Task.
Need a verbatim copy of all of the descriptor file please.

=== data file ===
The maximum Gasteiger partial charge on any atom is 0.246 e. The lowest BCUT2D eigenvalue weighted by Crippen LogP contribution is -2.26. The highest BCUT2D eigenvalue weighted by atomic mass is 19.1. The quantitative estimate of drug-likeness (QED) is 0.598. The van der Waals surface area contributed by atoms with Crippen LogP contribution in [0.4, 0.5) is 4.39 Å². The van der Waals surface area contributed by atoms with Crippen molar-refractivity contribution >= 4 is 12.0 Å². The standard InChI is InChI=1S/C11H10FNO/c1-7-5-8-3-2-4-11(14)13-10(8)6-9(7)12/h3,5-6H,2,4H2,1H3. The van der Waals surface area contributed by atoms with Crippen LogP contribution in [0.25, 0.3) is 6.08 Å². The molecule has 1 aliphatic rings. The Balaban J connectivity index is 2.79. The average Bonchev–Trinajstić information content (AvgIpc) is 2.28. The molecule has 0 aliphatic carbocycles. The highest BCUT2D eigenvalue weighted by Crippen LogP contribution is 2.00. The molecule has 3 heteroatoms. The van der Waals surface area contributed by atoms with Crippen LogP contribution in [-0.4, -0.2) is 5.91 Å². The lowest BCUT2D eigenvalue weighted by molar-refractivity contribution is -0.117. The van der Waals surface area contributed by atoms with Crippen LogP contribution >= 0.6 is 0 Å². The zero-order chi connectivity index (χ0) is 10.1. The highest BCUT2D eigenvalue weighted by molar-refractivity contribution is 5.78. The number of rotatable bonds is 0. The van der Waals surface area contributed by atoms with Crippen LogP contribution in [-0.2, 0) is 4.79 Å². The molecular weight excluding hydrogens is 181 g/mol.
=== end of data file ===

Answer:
The maximum Gasteiger partial charge on any atom is 0.246 e. The lowest BCUT2D eigenvalue weighted by Crippen LogP contribution is -2.26. The highest BCUT2D eigenvalue weighted by atomic mass is 19.1. The quantitative estimate of drug-likeness (QED) is 0.598. The van der Waals surface area contributed by atoms with Crippen LogP contribution in [0.4, 0.5) is 4.39 Å². The van der Waals surface area contributed by atoms with Crippen molar-refractivity contribution >= 4 is 12.0 Å². The standard InChI is InChI=1S/C11H10FNO/c1-7-5-8-3-2-4-11(14)13-10(8)6-9(7)12/h3,5-6H,2,4H2,1H3. The van der Waals surface area contributed by atoms with Crippen LogP contribution in [0.25, 0.3) is 6.08 Å². The molecule has 1 aliphatic rings. The Balaban J connectivity index is 2.79. The average Bonchev–Trinajstić information content (AvgIpc) is 2.28. The molecule has 0 aliphatic carbocycles. The highest BCUT2D eigenvalue weighted by Crippen LogP contribution is 2.00. The molecule has 3 heteroatoms. The van der Waals surface area contributed by atoms with Crippen LogP contribution in [-0.4, -0.2) is 5.91 Å². The lowest BCUT2D eigenvalue weighted by molar-refractivity contribution is -0.117. The van der Waals surface area contributed by atoms with Crippen LogP contribution >= 0.6 is 0 Å². The zero-order chi connectivity index (χ0) is 10.1. The highest BCUT2D eigenvalue weighted by molar-refractivity contribution is 5.78. The number of rotatable bonds is 0. The van der Waals surface area contributed by atoms with Crippen LogP contribution in [-0.2, 0) is 4.79 Å². The molecular weight excluding hydrogens is 181 g/mol.